2.1 Three-dimensional case

The computation of the optical depth, and eventually the transmission spectrum in the case of 3D simulations, has already been discussed in Caldas et al. (2019). We reintroduce the method and notations needed hereafter in the context of a new version of the implementation, Pytmosph3R 2.0, which is more robust and user friendly, of which the documentation is available online1.

Global climate model simulations such as the LMDZ GCM (Wordsworth et al. 2011) provide a description of physical properties such as pressure, temperature, and volume-mixing ratios of absorbing or scattering molecules and aerosols in a three-dimensional grid. The vertical dimension of this grid may rely on pressure levels, for example, while the horizontal grid relies on latitude and longitude coordinates. The number of pressure levels is noted , the number of latitudes , and the number of longitudes .

Pytmosph3R 2.0 offers several options to compute the volume-mixing ratio of all gases in each cell of the atmospheric grid: (1) it can extract this information directly from the input simulation when it is present, (2) it can interpolate from a separate table providing the mixing ratios on a pressure and temperature grid (e.g., when thermodynamical equilibrium is assumed), (3) it can use analytical formulae (e.g., those of Parmentier et al. 2018 where thermal dissociation of key molecules is accounted for), (4) it can call a chemistry module like FastChem (Stock et al. 2018) to compute the abundances on the fly, and (5) the users can specify theirown constant mixing ratios. Other types of chemistry may be easily implemented by the users to adjust to the context of the simulation.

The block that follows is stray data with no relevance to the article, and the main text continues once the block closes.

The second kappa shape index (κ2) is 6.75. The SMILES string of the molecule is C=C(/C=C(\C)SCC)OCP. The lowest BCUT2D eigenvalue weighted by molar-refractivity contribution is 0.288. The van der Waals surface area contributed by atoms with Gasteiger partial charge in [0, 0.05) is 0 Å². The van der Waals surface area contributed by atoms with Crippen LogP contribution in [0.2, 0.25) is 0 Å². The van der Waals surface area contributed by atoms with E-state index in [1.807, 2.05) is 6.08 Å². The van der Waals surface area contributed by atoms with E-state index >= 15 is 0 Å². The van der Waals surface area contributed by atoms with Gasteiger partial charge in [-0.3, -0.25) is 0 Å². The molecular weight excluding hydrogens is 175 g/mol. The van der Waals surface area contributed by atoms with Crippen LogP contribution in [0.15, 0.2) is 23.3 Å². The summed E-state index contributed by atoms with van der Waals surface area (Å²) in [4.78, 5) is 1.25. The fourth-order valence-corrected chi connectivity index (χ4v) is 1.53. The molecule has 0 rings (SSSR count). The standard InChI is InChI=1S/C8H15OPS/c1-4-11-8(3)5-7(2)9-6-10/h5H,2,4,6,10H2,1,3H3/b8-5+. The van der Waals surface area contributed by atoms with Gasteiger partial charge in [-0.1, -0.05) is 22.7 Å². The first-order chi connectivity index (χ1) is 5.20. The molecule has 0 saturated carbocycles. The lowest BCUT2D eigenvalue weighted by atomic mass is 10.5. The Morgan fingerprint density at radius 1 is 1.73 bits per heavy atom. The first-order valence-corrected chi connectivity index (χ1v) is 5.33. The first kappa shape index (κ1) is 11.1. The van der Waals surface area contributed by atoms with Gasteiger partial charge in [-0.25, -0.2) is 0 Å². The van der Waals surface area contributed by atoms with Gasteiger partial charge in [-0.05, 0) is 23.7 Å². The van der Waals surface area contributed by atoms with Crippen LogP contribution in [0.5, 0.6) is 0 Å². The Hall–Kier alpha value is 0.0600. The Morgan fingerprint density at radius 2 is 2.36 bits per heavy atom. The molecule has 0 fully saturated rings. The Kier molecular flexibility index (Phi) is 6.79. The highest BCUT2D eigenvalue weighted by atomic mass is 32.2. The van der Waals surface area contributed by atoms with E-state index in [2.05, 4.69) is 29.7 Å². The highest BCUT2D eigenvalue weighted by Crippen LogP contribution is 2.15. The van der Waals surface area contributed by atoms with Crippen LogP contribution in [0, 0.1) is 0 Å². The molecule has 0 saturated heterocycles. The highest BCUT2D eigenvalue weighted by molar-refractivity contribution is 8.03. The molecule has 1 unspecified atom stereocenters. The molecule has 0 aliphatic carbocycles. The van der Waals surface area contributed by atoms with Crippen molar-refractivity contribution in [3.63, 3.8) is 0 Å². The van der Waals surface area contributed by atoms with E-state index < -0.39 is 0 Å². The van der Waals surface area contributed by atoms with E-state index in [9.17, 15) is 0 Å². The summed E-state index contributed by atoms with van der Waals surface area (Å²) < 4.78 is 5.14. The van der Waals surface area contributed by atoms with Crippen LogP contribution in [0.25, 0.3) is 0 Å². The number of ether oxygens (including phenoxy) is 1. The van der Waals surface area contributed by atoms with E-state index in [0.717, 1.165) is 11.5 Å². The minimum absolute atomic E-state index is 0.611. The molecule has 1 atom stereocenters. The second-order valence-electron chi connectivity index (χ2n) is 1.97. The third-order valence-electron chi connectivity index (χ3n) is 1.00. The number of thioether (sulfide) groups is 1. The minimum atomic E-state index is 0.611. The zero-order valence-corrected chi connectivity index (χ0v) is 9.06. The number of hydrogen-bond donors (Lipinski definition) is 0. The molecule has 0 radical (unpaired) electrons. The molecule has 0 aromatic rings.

As discussed in Caldas et al. (2019), because (i) isobaric surfaces are generally not iso-altitude surfaces and (ii) altitude is the key variable in transmission geometry, the input simulation needs to be interpolated into a (radius, latitude, longitude) spherical coordinate system. The vertical axis of this new grid is discretized in layers delimited by Nz,lay + 1 ≡ Nlev points called levels. The number of latitudes and longitudes of the new grid is identical to that of the input grid. The coordinates of the points in this new system are noted (ρ, φ0, λ0).

The user can specify the position of the observer in this latitude-longitude system (φ0,obs, λ0,obs). This can be used to study the spectral variations caused by the rotation of the planet during the transit, as discussed in Sect. 5.

The optical depth is computed for a set of rays that are parallel to the planet-observer axis. As described extensively in Caldas et al. (2019), each ray is uniquely defined by its intersection with the plane normal to the planet-observer axis and passing through the planet center (hereafter, the plane of the sky). In this plane, the rays are arranged on a polar grid with points along the impact parameter axis that are uniformly distributed between the surface of the planet and the top of the atmosphere, and points along the azimuthal coordinate that goes around the limb of the planet. Even though the number of radial points in this grid of rays may be different from the number of by definition, they are ultimately connected. Adding too many rays per layers does not increase the precision of the model because the information contained in the simulation does not increase, while too few rays would mean to lose some of this information. We use in this paper and discuss the position of the rays in the layers in Sect. 3.2.